It is also important to consider that evidence-based education practices will not be implemented broadly without cooperation from the private sector. In the field of medicine, pharmaceutical companies use a substantial portion of their profits to develop and study more effective strategies to prevent or cure illness. The motive is profit, to be sure, but the rigor of the research is monitored, and an elaborate federal bureaucracy exists to constrain dissemination of products that have not met high standards of evidence for effectiveness and safety.
The situation is quite different in education. Although educational practices are hugely influenced by products developed in the private sector, objective evidence on the effects of these products on student learning is rare. Until recently, there have been no incentives for carefully designed studies because buyers haven’t asked for evidence, and no outside agency has monitored the quality or even the existence of evidence.
There are signs that this situation may change as a consequence of the Bush administration’s policy of limiting funding (for example, in the Reading First initiative) to instructional programs that are research-based. The potential value of such a policy is clearly evident. Companies that produce educational products are beginning to figure out how to do credible research that will demonstrate the positive effects of their products on student learning. But we have a long way to go to develop mechanisms and organizational structures that will ensure critical and fair reviews of the evidence offered.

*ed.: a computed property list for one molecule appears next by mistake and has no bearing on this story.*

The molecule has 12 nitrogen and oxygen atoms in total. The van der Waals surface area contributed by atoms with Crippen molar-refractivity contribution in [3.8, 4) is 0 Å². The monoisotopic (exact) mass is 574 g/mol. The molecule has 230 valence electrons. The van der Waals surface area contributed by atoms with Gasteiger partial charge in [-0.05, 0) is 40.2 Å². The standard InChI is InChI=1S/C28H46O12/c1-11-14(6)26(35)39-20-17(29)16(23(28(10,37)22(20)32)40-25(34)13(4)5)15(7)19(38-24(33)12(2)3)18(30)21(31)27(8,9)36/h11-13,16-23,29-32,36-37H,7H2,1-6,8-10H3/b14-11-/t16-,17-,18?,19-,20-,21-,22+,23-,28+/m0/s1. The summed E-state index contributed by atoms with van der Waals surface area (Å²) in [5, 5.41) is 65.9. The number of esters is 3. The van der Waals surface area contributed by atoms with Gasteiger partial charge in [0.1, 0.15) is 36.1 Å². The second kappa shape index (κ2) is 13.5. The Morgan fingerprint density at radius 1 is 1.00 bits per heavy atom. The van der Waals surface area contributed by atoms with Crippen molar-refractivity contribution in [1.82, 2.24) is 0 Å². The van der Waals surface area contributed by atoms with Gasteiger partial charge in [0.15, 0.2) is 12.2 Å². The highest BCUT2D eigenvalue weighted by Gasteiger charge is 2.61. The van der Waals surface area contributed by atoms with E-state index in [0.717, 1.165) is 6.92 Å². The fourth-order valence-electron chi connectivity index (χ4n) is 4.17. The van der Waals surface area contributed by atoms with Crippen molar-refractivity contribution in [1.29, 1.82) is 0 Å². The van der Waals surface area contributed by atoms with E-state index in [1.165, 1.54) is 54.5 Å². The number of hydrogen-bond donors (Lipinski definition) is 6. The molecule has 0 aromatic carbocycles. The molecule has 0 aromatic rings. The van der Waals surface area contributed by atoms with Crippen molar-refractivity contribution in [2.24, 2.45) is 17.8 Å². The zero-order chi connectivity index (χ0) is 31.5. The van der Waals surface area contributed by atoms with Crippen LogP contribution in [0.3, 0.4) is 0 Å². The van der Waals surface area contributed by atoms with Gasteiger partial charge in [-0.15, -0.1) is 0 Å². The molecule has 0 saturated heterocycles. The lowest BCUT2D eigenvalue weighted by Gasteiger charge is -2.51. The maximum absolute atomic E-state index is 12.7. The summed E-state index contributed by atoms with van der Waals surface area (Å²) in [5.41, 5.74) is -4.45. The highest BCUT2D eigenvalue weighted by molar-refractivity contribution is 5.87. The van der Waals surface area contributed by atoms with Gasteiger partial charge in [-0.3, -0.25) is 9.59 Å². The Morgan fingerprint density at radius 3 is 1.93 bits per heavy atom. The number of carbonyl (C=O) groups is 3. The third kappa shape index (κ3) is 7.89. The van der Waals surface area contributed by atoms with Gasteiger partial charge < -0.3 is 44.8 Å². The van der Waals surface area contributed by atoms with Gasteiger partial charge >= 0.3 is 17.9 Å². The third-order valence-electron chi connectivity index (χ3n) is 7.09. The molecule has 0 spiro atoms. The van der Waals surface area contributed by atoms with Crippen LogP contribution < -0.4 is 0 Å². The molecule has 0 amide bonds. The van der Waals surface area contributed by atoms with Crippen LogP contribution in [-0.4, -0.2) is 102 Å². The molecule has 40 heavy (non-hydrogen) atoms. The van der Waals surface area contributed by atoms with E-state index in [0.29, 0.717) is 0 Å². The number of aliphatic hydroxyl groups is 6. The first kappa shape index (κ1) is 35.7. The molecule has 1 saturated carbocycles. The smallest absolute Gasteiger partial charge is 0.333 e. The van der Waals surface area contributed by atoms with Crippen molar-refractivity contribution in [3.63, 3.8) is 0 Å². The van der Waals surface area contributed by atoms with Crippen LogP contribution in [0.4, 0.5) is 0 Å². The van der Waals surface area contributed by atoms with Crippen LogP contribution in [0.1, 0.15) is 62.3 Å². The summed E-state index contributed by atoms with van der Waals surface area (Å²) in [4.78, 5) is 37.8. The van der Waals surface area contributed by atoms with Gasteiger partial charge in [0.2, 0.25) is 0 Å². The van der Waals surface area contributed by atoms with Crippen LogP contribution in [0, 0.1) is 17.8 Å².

Finally, when evidence, however rigorous, is pitted against politics politics always wins. Student retention is a good example of evidence that is consistently ignored. The lack of evidence for positive effects of retaining children in their current grade when they fail to meet minimum standards appears not to have stemmed the trend of “no social promotion” policies. More rigorous, clearer, and more consistent findings may help, but policymakers will need to be willing to give more weight to research findings than they now do if evidence is to have an impact on practice.
The bottom line is that education researchers, like educational practitioners, are being asked to approach their work differently from how they did in the past. We are being challenged to impose high standards of scientific rigor on ourselves, to focus on problems of practice, and to develop sustained collaborations with practitioners. If the resources needed to do this kind of research become available (they currently are not), we should be able to live up to the challenge.
But until many other institutional changes occur, and the organizational structures to support evidence-based practice are developed, research findings, however clear and useful, will have a feather’s weight on teaching and student learning in the nation’s schools.
We do need to improve the quality and relevance of education research, but that’s not all we need to do.